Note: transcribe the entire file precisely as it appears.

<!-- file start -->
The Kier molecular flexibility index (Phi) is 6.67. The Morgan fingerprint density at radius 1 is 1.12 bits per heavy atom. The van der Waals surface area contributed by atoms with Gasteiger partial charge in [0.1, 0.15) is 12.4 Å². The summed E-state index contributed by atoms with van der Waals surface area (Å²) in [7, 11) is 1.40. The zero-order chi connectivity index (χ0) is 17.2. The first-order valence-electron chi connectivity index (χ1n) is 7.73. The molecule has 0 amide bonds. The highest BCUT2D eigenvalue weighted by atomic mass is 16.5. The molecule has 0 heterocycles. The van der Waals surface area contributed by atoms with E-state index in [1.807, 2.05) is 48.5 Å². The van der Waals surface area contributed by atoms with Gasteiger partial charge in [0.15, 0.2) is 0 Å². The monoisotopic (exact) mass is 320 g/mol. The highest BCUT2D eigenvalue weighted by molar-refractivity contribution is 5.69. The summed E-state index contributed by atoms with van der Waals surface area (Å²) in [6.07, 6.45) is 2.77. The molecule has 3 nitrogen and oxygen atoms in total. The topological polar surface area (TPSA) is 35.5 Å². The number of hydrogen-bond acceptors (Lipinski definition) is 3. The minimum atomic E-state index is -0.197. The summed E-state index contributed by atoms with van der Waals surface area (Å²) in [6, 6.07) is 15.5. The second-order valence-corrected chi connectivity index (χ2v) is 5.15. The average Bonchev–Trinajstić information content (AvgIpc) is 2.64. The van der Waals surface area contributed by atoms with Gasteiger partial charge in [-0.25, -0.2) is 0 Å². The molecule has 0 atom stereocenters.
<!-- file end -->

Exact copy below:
The Kier molecular flexibility index (Phi) is 6.67. The Morgan fingerprint density at radius 1 is 1.12 bits per heavy atom. The van der Waals surface area contributed by atoms with Gasteiger partial charge in [0.1, 0.15) is 12.4 Å². The summed E-state index contributed by atoms with van der Waals surface area (Å²) in [7, 11) is 1.40. The zero-order chi connectivity index (χ0) is 17.2. The first-order valence-electron chi connectivity index (χ1n) is 7.73. The molecule has 0 amide bonds. The highest BCUT2D eigenvalue weighted by atomic mass is 16.5. The molecule has 0 heterocycles. The van der Waals surface area contributed by atoms with E-state index in [1.807, 2.05) is 48.5 Å². The van der Waals surface area contributed by atoms with Gasteiger partial charge in [0.15, 0.2) is 0 Å². The monoisotopic (exact) mass is 320 g/mol. The highest BCUT2D eigenvalue weighted by molar-refractivity contribution is 5.69. The summed E-state index contributed by atoms with van der Waals surface area (Å²) in [6.07, 6.45) is 2.77. The molecule has 3 nitrogen and oxygen atoms in total. The topological polar surface area (TPSA) is 35.5 Å². The number of hydrogen-bond acceptors (Lipinski definition) is 3. The minimum atomic E-state index is -0.197. The summed E-state index contributed by atoms with van der Waals surface area (Å²) in [6, 6.07) is 15.5. The second-order valence-corrected chi connectivity index (χ2v) is 5.15. The average Bonchev–Trinajstić information content (AvgIpc) is 2.64. The van der Waals surface area contributed by atoms with Gasteiger partial charge in [-0.25, -0.2) is 0 Å². The molecule has 0 atom stereocenters.